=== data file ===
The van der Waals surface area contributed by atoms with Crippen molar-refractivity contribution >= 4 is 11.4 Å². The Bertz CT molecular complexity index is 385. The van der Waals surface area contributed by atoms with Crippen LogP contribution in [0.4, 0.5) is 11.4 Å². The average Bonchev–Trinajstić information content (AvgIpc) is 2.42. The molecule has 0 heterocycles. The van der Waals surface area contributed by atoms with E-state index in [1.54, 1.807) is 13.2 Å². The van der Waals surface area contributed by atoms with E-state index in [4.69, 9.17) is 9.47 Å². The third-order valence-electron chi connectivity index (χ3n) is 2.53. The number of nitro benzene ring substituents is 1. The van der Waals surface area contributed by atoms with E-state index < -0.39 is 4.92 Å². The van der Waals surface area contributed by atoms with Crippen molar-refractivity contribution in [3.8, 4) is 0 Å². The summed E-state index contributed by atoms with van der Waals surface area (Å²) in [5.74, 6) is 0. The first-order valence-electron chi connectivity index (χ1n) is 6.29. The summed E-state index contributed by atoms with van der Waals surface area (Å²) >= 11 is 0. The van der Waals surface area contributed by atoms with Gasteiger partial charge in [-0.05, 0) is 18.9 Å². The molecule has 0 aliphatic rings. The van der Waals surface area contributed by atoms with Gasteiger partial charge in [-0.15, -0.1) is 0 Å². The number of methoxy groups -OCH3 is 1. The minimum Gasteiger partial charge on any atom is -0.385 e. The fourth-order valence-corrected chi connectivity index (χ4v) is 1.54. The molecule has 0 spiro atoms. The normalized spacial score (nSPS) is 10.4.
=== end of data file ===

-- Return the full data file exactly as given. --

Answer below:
The van der Waals surface area contributed by atoms with Crippen molar-refractivity contribution >= 4 is 11.4 Å². The Bertz CT molecular complexity index is 385. The van der Waals surface area contributed by atoms with Crippen LogP contribution in [0.4, 0.5) is 11.4 Å². The average Bonchev–Trinajstić information content (AvgIpc) is 2.42. The molecule has 0 heterocycles. The van der Waals surface area contributed by atoms with E-state index in [1.54, 1.807) is 13.2 Å². The van der Waals surface area contributed by atoms with E-state index in [4.69, 9.17) is 9.47 Å². The third-order valence-electron chi connectivity index (χ3n) is 2.53. The number of nitro benzene ring substituents is 1. The van der Waals surface area contributed by atoms with E-state index < -0.39 is 4.92 Å². The van der Waals surface area contributed by atoms with Crippen molar-refractivity contribution in [3.8, 4) is 0 Å². The summed E-state index contributed by atoms with van der Waals surface area (Å²) in [5.74, 6) is 0. The first-order valence-electron chi connectivity index (χ1n) is 6.29. The summed E-state index contributed by atoms with van der Waals surface area (Å²) >= 11 is 0. The van der Waals surface area contributed by atoms with Gasteiger partial charge in [-0.05, 0) is 18.9 Å². The molecule has 0 aliphatic rings. The van der Waals surface area contributed by atoms with Gasteiger partial charge in [-0.15, -0.1) is 0 Å². The number of methoxy groups -OCH3 is 1. The minimum Gasteiger partial charge on any atom is -0.385 e. The fourth-order valence-corrected chi connectivity index (χ4v) is 1.54. The molecule has 0 spiro atoms. The normalized spacial score (nSPS) is 10.4.